They are admittedly separate questions, but they are both important. Saying, “Ok, if God exists you have no proof of what he is like” (that is actually incorrect, BTW, there are certain things which are required by the cosmological argument) is completely irrelevant to the question “Does God exist?” That might be equivalent to answering the statement, “from this evidence I conclude there a train to Hoboken” with, “well, you can’t prove that it is silver colored.” The first statement has to do with existence of a thing, the second has to do with the properties of a thing which has already been stipulated.

        • http://www.hongkongudy.com Karl Udy

          You listed a number of apologists and say that they all use both. I’ll grant that they do in their entire corpus of writings, but not always so in any one piece (lecture, article, blog post, etc.). That was my complaint.

          They do in longer works, such as books and lecture series.

          I think you need to give them the allowance to allow shorter works to keep their structural unity, which will probably entail not including things that aren’t directly pertinent to that more focused topic.

        • Bob Seidensticker

          Karl:

          I think you need to give them the allowance to allow shorter works to keep their structural unity, which will probably entail not including things that aren’t directly pertinent to that more focused topic.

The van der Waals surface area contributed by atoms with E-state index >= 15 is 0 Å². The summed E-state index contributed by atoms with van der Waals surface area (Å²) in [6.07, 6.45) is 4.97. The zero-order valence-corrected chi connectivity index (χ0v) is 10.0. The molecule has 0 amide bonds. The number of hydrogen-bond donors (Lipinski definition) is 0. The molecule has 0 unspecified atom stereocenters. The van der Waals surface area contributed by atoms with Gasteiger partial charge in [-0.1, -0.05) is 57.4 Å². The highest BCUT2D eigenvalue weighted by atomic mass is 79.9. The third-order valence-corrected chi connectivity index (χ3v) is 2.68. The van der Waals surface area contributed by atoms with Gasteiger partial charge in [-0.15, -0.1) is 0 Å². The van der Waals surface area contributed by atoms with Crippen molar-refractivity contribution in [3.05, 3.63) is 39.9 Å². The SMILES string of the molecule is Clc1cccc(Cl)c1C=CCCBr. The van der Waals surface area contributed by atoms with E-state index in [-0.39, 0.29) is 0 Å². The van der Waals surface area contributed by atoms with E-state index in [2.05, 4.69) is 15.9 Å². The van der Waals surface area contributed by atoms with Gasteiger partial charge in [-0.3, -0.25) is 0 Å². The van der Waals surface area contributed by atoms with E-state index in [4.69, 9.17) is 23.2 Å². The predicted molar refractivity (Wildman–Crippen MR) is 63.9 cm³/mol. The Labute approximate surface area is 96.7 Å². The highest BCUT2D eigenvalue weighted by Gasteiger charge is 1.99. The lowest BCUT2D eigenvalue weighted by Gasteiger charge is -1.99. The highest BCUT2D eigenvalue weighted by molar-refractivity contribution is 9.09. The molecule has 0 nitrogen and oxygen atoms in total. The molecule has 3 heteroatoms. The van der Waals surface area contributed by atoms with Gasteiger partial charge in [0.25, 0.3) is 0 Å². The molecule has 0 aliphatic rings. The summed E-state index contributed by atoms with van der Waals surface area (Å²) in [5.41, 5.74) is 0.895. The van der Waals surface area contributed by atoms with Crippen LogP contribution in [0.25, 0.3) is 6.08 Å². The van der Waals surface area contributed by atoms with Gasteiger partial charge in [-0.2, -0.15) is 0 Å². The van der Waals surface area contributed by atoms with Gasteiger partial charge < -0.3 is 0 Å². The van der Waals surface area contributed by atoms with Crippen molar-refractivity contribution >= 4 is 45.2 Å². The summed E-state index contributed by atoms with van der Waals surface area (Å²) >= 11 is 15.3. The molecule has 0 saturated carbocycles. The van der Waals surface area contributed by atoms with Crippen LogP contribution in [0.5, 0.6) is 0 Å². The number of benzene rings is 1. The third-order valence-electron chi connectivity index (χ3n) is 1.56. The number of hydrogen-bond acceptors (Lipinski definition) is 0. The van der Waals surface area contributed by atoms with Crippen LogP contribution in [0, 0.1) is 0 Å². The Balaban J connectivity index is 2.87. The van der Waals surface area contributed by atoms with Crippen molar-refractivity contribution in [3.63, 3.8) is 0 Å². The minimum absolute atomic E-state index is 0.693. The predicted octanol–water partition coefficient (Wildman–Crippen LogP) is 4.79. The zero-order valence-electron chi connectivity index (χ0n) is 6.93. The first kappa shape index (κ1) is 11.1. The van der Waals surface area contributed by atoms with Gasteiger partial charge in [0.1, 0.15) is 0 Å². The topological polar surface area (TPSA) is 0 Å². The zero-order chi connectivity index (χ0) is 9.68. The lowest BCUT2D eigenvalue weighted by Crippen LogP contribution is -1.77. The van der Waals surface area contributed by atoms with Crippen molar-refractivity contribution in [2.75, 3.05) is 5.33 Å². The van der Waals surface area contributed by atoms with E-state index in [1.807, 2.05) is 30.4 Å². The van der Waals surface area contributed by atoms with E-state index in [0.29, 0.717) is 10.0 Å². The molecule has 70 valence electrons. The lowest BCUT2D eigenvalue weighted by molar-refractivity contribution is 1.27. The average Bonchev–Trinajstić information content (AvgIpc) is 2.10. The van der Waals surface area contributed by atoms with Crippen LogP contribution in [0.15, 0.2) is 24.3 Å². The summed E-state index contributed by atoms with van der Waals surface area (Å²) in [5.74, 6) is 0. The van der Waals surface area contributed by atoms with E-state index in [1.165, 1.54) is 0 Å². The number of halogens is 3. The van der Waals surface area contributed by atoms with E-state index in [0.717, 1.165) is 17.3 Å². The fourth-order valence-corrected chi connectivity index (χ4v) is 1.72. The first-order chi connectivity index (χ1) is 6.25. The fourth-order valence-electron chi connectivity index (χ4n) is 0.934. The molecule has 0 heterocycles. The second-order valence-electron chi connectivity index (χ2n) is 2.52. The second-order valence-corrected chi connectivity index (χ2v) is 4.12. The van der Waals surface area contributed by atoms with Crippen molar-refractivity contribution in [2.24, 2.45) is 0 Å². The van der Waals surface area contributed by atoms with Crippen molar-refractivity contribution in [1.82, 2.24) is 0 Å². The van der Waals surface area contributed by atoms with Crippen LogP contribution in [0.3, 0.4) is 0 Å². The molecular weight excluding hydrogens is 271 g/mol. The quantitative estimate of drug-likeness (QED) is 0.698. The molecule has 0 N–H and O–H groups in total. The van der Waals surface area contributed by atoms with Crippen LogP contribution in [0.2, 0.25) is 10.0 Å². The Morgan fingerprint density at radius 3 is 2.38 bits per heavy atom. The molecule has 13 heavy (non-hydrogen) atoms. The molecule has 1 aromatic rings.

If they say that this is the Cosmological Argument and that’s that, I agree. What I object to is the suggestion that they’ve actually made an argument from Christianity with this argument alone. That’s the problem.

        • http://www.hongkongudy.com Karl Udy

          Fair enough. I think we’ve pretty much said all that we can say to each other on this one :-)

        • http://www.attaleuntold.wordpress.com Arkenaten

          @ Ignatious ” Silly? Methinks the lady protesteth too much” with apologies. to WS

          Not silly at all. The christian god is Jesus. Without the bible you would have notion of this god, therefore it is incumbent upon you to prove the veracity of the claims of his divinity.
          Even the historicity of this character is still not cut and dried no matter what the likes of Ehrman will have us all believe.
          One does not have to enter into endless circular philosophical discussions, merely apply commonsense to the history and the bible as it reads.
          And ,remember, of course, the Trinity and the divinity of Jesus were concepts concocted, introduced and made Law by the Church.

      • http://www.attaleuntold.wordpress.com Arkenaten

        Bob
        @Excellent post. And I note Karl was being a ding bat back then as well.
        (I’ve explored this idea more here.)
        I wrote a comic fantasy exploring similar ideas only the character who decided that there was a god and re-established was, unfortunately, dyslexic.

        • http://www.attaleuntold.wordpress.com Arkenaten

          and reestablished religion…

        • Bob Seidensticker

          Arkenaten:

          @Excellent post.

          Thanks!

          And I note Karl was being a ding bat back then as well.

          Meh. Karl is civil. That kind of Christian I can take (the other kind, not so well).